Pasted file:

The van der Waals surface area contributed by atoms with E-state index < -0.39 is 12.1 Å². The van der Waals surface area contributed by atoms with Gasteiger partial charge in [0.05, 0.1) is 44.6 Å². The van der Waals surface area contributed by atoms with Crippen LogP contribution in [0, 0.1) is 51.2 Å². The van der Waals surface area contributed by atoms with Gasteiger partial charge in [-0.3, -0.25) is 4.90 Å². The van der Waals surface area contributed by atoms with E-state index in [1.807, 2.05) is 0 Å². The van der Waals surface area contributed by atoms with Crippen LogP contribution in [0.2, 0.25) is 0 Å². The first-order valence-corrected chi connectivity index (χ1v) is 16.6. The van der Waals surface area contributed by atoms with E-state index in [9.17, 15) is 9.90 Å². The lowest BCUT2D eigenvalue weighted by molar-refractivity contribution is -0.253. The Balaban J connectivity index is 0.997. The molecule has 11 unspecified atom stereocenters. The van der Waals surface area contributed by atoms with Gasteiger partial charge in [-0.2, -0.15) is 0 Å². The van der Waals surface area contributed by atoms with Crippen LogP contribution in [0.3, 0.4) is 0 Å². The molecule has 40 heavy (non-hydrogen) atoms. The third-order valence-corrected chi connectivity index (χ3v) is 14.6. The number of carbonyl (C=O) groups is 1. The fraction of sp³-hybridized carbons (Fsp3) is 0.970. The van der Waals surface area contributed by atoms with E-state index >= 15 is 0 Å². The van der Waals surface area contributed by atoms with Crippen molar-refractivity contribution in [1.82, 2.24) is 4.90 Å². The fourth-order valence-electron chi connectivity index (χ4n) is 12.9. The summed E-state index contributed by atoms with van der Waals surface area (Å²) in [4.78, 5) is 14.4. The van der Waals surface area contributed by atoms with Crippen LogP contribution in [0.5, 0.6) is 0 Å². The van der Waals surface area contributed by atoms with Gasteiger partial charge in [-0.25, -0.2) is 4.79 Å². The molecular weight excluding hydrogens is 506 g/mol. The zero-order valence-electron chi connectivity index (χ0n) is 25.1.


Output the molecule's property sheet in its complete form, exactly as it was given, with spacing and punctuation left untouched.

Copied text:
The van der Waals surface area contributed by atoms with E-state index < -0.39 is 12.1 Å². The van der Waals surface area contributed by atoms with Gasteiger partial charge in [0.05, 0.1) is 44.6 Å². The van der Waals surface area contributed by atoms with Crippen LogP contribution in [0, 0.1) is 51.2 Å². The van der Waals surface area contributed by atoms with Gasteiger partial charge in [-0.3, -0.25) is 4.90 Å². The van der Waals surface area contributed by atoms with E-state index in [1.807, 2.05) is 0 Å². The van der Waals surface area contributed by atoms with Crippen LogP contribution in [0.2, 0.25) is 0 Å². The first-order valence-corrected chi connectivity index (χ1v) is 16.6. The van der Waals surface area contributed by atoms with E-state index in [9.17, 15) is 9.90 Å². The lowest BCUT2D eigenvalue weighted by molar-refractivity contribution is -0.253. The Balaban J connectivity index is 0.997. The molecule has 11 unspecified atom stereocenters. The van der Waals surface area contributed by atoms with Gasteiger partial charge in [-0.2, -0.15) is 0 Å². The van der Waals surface area contributed by atoms with Crippen LogP contribution in [0.3, 0.4) is 0 Å². The molecule has 40 heavy (non-hydrogen) atoms. The third-order valence-corrected chi connectivity index (χ3v) is 14.6. The number of carbonyl (C=O) groups is 1. The fraction of sp³-hybridized carbons (Fsp3) is 0.970. The van der Waals surface area contributed by atoms with E-state index >= 15 is 0 Å². The van der Waals surface area contributed by atoms with Crippen molar-refractivity contribution in [1.82, 2.24) is 4.90 Å². The fourth-order valence-electron chi connectivity index (χ4n) is 12.9. The summed E-state index contributed by atoms with van der Waals surface area (Å²) in [4.78, 5) is 14.4. The van der Waals surface area contributed by atoms with Crippen LogP contribution in [0.5, 0.6) is 0 Å². The van der Waals surface area contributed by atoms with Gasteiger partial charge in [-0.25, -0.2) is 4.79 Å². The molecular weight excluding hydrogens is 506 g/mol. The zero-order valence-electron chi connectivity index (χ0n) is 25.1.